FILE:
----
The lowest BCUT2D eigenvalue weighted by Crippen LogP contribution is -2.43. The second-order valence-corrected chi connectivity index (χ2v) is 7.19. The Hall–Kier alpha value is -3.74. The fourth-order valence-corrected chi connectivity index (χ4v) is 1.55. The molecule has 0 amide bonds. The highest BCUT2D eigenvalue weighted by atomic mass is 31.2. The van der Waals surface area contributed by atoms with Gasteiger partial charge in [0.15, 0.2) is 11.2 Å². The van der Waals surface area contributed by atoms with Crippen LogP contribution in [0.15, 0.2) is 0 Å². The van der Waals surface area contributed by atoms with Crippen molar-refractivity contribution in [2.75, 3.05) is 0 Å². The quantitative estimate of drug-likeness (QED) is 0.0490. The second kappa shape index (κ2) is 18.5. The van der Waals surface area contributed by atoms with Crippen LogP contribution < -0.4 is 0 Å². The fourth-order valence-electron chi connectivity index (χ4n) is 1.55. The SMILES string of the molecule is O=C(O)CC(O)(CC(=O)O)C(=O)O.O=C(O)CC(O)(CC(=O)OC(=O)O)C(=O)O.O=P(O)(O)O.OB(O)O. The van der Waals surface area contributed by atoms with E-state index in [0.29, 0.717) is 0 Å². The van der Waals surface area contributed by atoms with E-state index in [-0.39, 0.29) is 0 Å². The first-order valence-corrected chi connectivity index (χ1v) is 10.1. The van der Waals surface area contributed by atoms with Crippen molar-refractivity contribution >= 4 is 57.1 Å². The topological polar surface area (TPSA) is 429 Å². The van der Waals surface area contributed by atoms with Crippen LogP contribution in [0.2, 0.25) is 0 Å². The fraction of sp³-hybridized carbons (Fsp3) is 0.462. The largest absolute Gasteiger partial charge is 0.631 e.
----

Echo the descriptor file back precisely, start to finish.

The lowest BCUT2D eigenvalue weighted by Crippen LogP contribution is -2.43. The second-order valence-corrected chi connectivity index (χ2v) is 7.19. The Hall–Kier alpha value is -3.74. The fourth-order valence-corrected chi connectivity index (χ4v) is 1.55. The molecule has 0 amide bonds. The highest BCUT2D eigenvalue weighted by atomic mass is 31.2. The van der Waals surface area contributed by atoms with Gasteiger partial charge in [0.15, 0.2) is 11.2 Å². The van der Waals surface area contributed by atoms with Crippen LogP contribution in [0.15, 0.2) is 0 Å². The van der Waals surface area contributed by atoms with Crippen molar-refractivity contribution in [2.75, 3.05) is 0 Å². The quantitative estimate of drug-likeness (QED) is 0.0490. The second kappa shape index (κ2) is 18.5. The van der Waals surface area contributed by atoms with Crippen LogP contribution < -0.4 is 0 Å². The fourth-order valence-electron chi connectivity index (χ4n) is 1.55. The SMILES string of the molecule is O=C(O)CC(O)(CC(=O)O)C(=O)O.O=C(O)CC(O)(CC(=O)OC(=O)O)C(=O)O.O=P(O)(O)O.OB(O)O. The van der Waals surface area contributed by atoms with E-state index in [0.29, 0.717) is 0 Å². The van der Waals surface area contributed by atoms with E-state index in [-0.39, 0.29) is 0 Å². The first-order valence-corrected chi connectivity index (χ1v) is 10.1. The van der Waals surface area contributed by atoms with Crippen molar-refractivity contribution >= 4 is 57.1 Å². The topological polar surface area (TPSA) is 429 Å². The van der Waals surface area contributed by atoms with Crippen LogP contribution in [0.2, 0.25) is 0 Å². The fraction of sp³-hybridized carbons (Fsp3) is 0.462. The largest absolute Gasteiger partial charge is 0.631 e.